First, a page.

# Circular Motion Lab Report Physics

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In this lab, you are going to play through a toy. Here is a diagram of this toy.

Basically, this is a mass on a string attached to a rubber stopper. The string passes with a glass tube. Tright here is a piece of tape to assist you save the size of the string outside the glass tube constant. The means you usage this toy is to spin the rubber stopper roughly in a circle. Here is an example: Circular Motion Lab from Rhett Allain on Vimeo.

So, what are you going to do? First, the physics. If I were to draw totally free body diagram for the stopper at the over instant, it would look favor this:
Tright here are only 2 forces on the stopper, the stress and anxiety from the string and the gravitational pressure. The net pressure is NOT zero. This is bereason the stopper is accelerating. It is relocating at a consistent speed, however changing direction. When a things moves in a circle, it has a magnitude of acceleration:
The direction of the acceleration is towards the facility of the circle. If you want to know wbelow this formula originates from, check this out. So, for the above immediate, the acceleration would certainly be in the negative x-direction. If I compose down the pressure equation for the x- and y-direcitons, I obtain (note that hte acceleration in the y-direction is zero m/s2).
(note - this mass is the mass of the stopper) What can you measure and what can you settle for? First, there is a partnership between r and L:
You can measure: - The tension ( T ). This is just the mass times g (the mass of the hanging mass). - The length ( L ). Remember, this is the distance from the suggest of rotation to the facility of the stopper. - The duration of the rotation - exactly how lengthy it takes to complete one rdevelopment. This will be easiest to measure by timing say 10 rotations and also splitting by 10. From the duration, you can uncover the velocity:
What around theta? Is there anyway to acquire the angle from the diagram? Yes. Just look at the y-direction and solve for theta:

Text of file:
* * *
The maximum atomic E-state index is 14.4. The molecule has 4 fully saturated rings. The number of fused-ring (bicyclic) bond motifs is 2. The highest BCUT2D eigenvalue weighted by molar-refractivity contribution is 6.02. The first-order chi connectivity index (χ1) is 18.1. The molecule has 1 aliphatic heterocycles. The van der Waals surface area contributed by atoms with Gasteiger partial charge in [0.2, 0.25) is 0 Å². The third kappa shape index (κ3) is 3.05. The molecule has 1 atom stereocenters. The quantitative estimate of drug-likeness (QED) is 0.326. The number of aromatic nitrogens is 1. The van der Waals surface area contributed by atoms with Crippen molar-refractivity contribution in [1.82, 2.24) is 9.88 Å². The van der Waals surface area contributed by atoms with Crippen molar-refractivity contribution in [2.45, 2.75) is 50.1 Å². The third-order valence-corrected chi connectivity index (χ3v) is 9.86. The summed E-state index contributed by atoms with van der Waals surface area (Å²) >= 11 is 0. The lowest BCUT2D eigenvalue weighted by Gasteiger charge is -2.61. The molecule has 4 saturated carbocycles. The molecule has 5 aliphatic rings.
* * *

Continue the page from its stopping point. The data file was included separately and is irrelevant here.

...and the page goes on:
I am not going to put all this together for you. But, let me say this. If you keep the mass on the bottom of the string (M2) consistent, then there is a partnership in between the length of the string and the duration - I am not saying it is a linear relationship. So, below is what you are going to do: - Pick a mass to hang on the finish of the string. If you pick somepoint really high, you are going to have to swing that stopper really fast and poor points might occur. - For that mass, pick a size of string to be hanging out of the string holder. You can keep track of what this length is by putting a piece of tape at the bottom of the string holder (glass rod). Make sure while you are swinging the stopper that the tape stays stationary yet does not touch the glass. - Get the point swinging. - The swinging perkid should only concentprice on making certain the tape stays consistent - Someone demands to count 10 or so periods and time it. Repeat this process 5 times to obtain an uncertainty. - Change the size of the string and execute it aobtain. - Do this for 5 different lengths of string. - Make an a graph that mirrors a linear function (it will certainly involve the duration and the length). Find the slope of this direct graph and also number out what it means. Extra stuff: - Calculate what your angle is. If you want to examine it, you can take a picture of the stopper swinging (I can help you through this).